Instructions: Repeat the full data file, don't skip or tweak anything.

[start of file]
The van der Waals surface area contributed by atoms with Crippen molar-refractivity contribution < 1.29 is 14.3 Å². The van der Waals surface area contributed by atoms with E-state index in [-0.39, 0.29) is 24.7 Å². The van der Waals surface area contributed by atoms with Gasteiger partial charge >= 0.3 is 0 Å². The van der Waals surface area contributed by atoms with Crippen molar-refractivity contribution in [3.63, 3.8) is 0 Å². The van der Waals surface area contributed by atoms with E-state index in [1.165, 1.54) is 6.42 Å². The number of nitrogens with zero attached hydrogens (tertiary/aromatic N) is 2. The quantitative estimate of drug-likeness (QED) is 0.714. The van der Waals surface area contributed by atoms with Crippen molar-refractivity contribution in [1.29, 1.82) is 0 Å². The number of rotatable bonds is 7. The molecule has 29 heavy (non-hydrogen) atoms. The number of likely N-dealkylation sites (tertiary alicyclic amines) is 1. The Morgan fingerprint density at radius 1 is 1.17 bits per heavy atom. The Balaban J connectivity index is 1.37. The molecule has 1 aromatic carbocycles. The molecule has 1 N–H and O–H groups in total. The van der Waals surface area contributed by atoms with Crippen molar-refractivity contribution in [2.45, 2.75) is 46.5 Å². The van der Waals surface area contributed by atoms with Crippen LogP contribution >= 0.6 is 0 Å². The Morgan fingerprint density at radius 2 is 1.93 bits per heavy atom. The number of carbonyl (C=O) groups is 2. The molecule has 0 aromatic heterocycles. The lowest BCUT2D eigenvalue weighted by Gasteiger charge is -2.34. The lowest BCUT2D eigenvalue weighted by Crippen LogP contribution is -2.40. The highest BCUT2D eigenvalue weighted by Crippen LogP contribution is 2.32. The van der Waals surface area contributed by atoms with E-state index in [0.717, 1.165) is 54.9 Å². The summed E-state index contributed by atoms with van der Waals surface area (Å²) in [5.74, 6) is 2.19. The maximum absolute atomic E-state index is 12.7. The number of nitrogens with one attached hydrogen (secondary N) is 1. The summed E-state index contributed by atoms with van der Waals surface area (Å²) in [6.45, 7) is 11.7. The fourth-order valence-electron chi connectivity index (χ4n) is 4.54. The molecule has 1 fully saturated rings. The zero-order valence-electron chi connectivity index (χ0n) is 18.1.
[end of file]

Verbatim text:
The van der Waals surface area contributed by atoms with Crippen molar-refractivity contribution < 1.29 is 14.3 Å². The van der Waals surface area contributed by atoms with E-state index in [-0.39, 0.29) is 24.7 Å². The van der Waals surface area contributed by atoms with Gasteiger partial charge >= 0.3 is 0 Å². The van der Waals surface area contributed by atoms with Crippen molar-refractivity contribution in [3.63, 3.8) is 0 Å². The van der Waals surface area contributed by atoms with E-state index in [1.165, 1.54) is 6.42 Å². The number of nitrogens with zero attached hydrogens (tertiary/aromatic N) is 2. The quantitative estimate of drug-likeness (QED) is 0.714. The van der Waals surface area contributed by atoms with Crippen molar-refractivity contribution in [1.29, 1.82) is 0 Å². The number of rotatable bonds is 7. The molecule has 29 heavy (non-hydrogen) atoms. The number of likely N-dealkylation sites (tertiary alicyclic amines) is 1. The Morgan fingerprint density at radius 1 is 1.17 bits per heavy atom. The Balaban J connectivity index is 1.37. The molecule has 1 aromatic carbocycles. The molecule has 1 N–H and O–H groups in total. The van der Waals surface area contributed by atoms with Crippen molar-refractivity contribution in [2.45, 2.75) is 46.5 Å². The van der Waals surface area contributed by atoms with Crippen LogP contribution >= 0.6 is 0 Å². The Morgan fingerprint density at radius 2 is 1.93 bits per heavy atom. The number of carbonyl (C=O) groups is 2. The molecule has 0 aromatic heterocycles. The lowest BCUT2D eigenvalue weighted by Gasteiger charge is -2.34. The lowest BCUT2D eigenvalue weighted by Crippen LogP contribution is -2.40. The highest BCUT2D eigenvalue weighted by Crippen LogP contribution is 2.32. The van der Waals surface area contributed by atoms with E-state index in [0.717, 1.165) is 54.9 Å². The summed E-state index contributed by atoms with van der Waals surface area (Å²) in [5.74, 6) is 2.19. The maximum absolute atomic E-state index is 12.7. The number of nitrogens with one attached hydrogen (secondary N) is 1. The summed E-state index contributed by atoms with van der Waals surface area (Å²) in [6.45, 7) is 11.7. The fourth-order valence-electron chi connectivity index (χ4n) is 4.54. The molecule has 1 fully saturated rings. The zero-order valence-electron chi connectivity index (χ0n) is 18.1.